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Artistic Ettore Bugatti was a stylish Italian designer of good-looking cars

Posted in Cars, Engineering, Historical articles, History, Sport, Transport on Wednesday, 29 February 2012

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This edited article about motor cars originally appeared in Look and Learn issue number 655 published on 3 August 1974.

Early racing cars, picture, image, illustration

Bugatti built superb racing cars distinguished by beautiful line and their famous horse-shoe radiator (top), by Peter Jackson

What makes the “Black Bess” different from all the other Bugattis?  It was the only Bugatti to be built with a chain drive. Known as the “Black Bess,” the 5-litre, 1913 model was bought by the famous French aviation pioneer and First World War flying ace Roland Gavros.

Ettore Bugatti, the car’s designer and builder, was born in Milan, Italy, in 1881, the son of a well-known goldsmith, who wanted his two sons to become artists. One of them, Rembrandt Bugatti, was to become well known as a sculptor.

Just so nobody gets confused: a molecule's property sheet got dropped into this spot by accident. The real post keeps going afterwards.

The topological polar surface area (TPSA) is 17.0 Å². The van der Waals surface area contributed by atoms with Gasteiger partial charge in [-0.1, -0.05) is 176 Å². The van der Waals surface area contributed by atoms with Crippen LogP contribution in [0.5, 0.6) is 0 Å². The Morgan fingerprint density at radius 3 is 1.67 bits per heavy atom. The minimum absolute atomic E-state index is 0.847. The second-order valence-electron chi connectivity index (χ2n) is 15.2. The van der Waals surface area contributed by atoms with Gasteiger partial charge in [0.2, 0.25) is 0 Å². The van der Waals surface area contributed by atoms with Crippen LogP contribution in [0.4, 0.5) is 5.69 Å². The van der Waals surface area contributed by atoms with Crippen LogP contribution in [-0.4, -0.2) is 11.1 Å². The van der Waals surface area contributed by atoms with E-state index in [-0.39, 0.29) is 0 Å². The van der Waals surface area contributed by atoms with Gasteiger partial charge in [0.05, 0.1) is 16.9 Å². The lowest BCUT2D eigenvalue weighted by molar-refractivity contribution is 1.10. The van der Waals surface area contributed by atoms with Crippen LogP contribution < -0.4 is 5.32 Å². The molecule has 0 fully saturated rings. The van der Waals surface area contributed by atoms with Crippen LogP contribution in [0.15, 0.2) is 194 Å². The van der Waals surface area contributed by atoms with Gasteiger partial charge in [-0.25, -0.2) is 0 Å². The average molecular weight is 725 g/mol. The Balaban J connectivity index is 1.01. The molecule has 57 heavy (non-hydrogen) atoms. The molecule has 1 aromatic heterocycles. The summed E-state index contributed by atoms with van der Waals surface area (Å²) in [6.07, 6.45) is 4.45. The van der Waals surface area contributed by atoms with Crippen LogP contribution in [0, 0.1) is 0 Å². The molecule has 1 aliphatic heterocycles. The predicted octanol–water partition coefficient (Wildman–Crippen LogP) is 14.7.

But Ettore loved mechanical things. At the age of 17, he planned and built his own two-engine tricycle. After a year as an apprentice with an engineering company, Bugatti built his first motor vehicle, the forerunner of a line that was to continue for 40 years.

Bugatti established his own factory in 1910 at Molsheim in Alsace. At 28, he was a famed car designer, his talents being used by De Dietrich and Peugeot.

His first production car, Tipo 13, was meant for racing.

At about the same time, he produced a road car which was bought by Peugeot and named the Bebe.

Now started a period, ending with the outbreak of the First World War, when from the lively mind of Bugatti came many marvellous machines which were the stars and victors of over a thousand races.

The victories were due to the exceptional stability of these cars and the careful design of the engines. Their famous horse-shoe radiators became the hallmark of success.

Ettore Bugatti died in 1947. The Bugatti car company carried on for some years after his death, but the cars built without the genius of the man who created the line were not true Bugattis, as any enthusiast will agree.

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